"So, why do you want to go to college?" Easy question, right? Most responses include items such as "to expand education, to enhance career and/or to increase salary." Now, stop and really think about it. WHY do YOU want to go to college?
Here are some important items to consider:
1. LOOK WITHIN
While you might not immediately know the specific career you want to pursue, a good place to start is by gathering a thorough picture of your interests. Established career interest inventories are an excellent resource. Be sure to save all of your results to look for patterns and themes. An excellent place to start is with WKU's Center for Career and Professional Development's resources click here.
2. DO YOUR RESEARCH
Once you've determined your main areas of interest, begin researching into careers associated with that area. It is especially important to ask questions such as: What career options would you have with that major? Would you need to relocate to a large city? Is additional education required? What is the starting salary range for that position? How in demand is this career field?
These are the questions to be asking yourself now in order to be as prepared as possible. Having realistic expectations not only of the required educational and financial investments but also for your potential future livelihood are critical.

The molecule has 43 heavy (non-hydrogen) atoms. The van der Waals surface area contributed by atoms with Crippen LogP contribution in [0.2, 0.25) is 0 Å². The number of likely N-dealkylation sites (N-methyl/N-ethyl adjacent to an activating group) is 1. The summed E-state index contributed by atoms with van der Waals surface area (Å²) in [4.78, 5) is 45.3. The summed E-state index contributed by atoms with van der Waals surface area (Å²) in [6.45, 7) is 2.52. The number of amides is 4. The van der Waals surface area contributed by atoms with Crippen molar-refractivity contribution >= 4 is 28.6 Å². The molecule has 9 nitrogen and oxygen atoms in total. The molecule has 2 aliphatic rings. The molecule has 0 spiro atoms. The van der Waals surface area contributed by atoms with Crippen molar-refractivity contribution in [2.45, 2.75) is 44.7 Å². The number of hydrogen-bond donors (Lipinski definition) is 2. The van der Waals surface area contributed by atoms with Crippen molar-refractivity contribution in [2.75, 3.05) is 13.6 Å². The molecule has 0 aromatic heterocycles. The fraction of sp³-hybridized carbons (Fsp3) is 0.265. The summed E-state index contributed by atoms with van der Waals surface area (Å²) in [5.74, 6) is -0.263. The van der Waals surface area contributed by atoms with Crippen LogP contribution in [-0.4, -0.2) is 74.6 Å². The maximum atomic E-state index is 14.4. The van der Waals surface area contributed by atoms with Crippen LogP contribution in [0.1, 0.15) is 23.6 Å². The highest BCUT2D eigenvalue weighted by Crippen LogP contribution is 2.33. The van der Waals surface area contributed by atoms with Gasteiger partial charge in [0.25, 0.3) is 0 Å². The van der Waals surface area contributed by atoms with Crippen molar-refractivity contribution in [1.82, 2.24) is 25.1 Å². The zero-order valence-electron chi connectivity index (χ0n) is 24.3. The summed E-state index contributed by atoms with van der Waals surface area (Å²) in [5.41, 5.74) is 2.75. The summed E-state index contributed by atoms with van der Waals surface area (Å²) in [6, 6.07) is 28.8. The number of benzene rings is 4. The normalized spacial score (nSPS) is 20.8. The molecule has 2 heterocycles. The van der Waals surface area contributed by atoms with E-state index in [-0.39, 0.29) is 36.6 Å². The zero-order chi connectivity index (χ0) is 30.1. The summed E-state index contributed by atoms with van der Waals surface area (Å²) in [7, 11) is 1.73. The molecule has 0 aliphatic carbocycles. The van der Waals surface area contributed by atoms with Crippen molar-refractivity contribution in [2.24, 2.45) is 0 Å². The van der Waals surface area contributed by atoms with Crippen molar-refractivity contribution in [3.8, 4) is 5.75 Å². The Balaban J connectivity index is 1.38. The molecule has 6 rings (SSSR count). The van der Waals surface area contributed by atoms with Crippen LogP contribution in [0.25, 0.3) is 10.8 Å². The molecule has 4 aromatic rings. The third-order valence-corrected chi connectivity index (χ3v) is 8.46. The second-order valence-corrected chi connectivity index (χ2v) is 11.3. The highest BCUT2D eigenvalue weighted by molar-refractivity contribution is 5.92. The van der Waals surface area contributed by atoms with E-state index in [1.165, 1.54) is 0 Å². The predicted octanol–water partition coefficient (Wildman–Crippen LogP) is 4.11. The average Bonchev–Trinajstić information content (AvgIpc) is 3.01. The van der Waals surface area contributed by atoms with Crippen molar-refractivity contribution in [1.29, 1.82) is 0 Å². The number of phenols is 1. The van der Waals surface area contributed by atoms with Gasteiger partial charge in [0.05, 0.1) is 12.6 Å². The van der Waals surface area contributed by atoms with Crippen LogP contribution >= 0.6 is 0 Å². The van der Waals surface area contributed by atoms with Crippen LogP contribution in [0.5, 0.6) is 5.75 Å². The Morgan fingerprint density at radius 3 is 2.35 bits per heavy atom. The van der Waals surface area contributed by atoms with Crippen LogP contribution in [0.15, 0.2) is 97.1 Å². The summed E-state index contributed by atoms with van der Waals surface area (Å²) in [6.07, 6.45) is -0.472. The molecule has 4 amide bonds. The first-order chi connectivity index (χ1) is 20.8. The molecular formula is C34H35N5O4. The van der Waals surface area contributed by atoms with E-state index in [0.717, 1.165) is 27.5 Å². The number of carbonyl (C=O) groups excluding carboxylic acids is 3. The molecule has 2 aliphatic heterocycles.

3. TRY IT ON FOR SIZE
Look for as many first-hand opportunities in or around your chosen career field to learn more about the environment itself. For example, if you are interested in nursing, consider working part-time in a medical office answering phones or scheduling appointments just to learn more. Take advantage of any job-shadowing experiences that you can and consider volunteering in that field when possible. The more you can see firsthand, the more educated you will be when it comes to your major/career field.
This content has been provided from WKU Learn and Earn Scholarship Program. The WKU Learn and Earn Scholarship Program partners with area companies and businesses to employ both traditional and non-traditional college students thus helping meet their company production goals. In return, those students work for wages and receive college scholarships from their employers as well. For more information, go to www.wku.edu/learnandearn.
More than 20,000 students grace WKU’s four campus locations in Bowling Green, Elizabethtown-Fort Knox, Glasgow, and Owensboro. For more than 50 years, WKU has offered courses beyond the Bowling Green campus at regional locations. WKU serves students at three regional campuses in Elizabethtown-Fort Knox, Glasgow and Owensboro. Two of the principal goals for WKU’s Regional Campuses are to provide access to higher education and to improve the quality of life in the communities they serve.